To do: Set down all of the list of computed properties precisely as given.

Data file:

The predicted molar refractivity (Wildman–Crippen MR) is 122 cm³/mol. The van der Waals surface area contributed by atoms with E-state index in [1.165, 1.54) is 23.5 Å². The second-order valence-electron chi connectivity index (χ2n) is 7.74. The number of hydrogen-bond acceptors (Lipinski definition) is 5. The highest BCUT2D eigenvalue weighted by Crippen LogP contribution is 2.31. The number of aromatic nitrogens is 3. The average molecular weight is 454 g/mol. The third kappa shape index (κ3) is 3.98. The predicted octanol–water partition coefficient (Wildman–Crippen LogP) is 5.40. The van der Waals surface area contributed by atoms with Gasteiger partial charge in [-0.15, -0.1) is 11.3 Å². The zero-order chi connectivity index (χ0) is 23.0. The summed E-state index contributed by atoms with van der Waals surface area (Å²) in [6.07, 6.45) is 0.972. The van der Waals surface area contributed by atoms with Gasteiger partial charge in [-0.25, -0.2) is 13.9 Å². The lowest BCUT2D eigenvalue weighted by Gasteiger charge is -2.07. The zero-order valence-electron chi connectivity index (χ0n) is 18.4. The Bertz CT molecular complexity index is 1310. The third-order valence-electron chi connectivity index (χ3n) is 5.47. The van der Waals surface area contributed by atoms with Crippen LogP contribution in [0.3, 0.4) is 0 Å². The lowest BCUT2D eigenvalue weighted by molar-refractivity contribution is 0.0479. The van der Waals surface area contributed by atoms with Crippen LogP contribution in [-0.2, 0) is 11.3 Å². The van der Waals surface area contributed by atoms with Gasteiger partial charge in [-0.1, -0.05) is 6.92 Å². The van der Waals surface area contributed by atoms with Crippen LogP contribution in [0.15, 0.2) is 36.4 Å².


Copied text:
The predicted molar refractivity (Wildman–Crippen MR) is 122 cm³/mol. The van der Waals surface area contributed by atoms with E-state index in [1.165, 1.54) is 23.5 Å². The second-order valence-electron chi connectivity index (χ2n) is 7.74. The number of hydrogen-bond acceptors (Lipinski definition) is 5. The highest BCUT2D eigenvalue weighted by Crippen LogP contribution is 2.31. The number of aromatic nitrogens is 3. The average molecular weight is 454 g/mol. The third kappa shape index (κ3) is 3.98. The predicted octanol–water partition coefficient (Wildman–Crippen LogP) is 5.40. The van der Waals surface area contributed by atoms with Gasteiger partial charge in [-0.15, -0.1) is 11.3 Å². The zero-order chi connectivity index (χ0) is 23.0. The summed E-state index contributed by atoms with van der Waals surface area (Å²) in [6.07, 6.45) is 0.972. The van der Waals surface area contributed by atoms with Gasteiger partial charge in [-0.25, -0.2) is 13.9 Å². The lowest BCUT2D eigenvalue weighted by Gasteiger charge is -2.07. The zero-order valence-electron chi connectivity index (χ0n) is 18.4. The Bertz CT molecular complexity index is 1310. The third-order valence-electron chi connectivity index (χ3n) is 5.47. The van der Waals surface area contributed by atoms with Crippen LogP contribution in [0.3, 0.4) is 0 Å². The lowest BCUT2D eigenvalue weighted by molar-refractivity contribution is 0.0479. The van der Waals surface area contributed by atoms with Crippen LogP contribution in [-0.2, 0) is 11.3 Å². The van der Waals surface area contributed by atoms with Gasteiger partial charge in [-0.1, -0.05) is 6.92 Å². The van der Waals surface area contributed by atoms with Crippen LogP contribution in [0.15, 0.2) is 36.4 Å².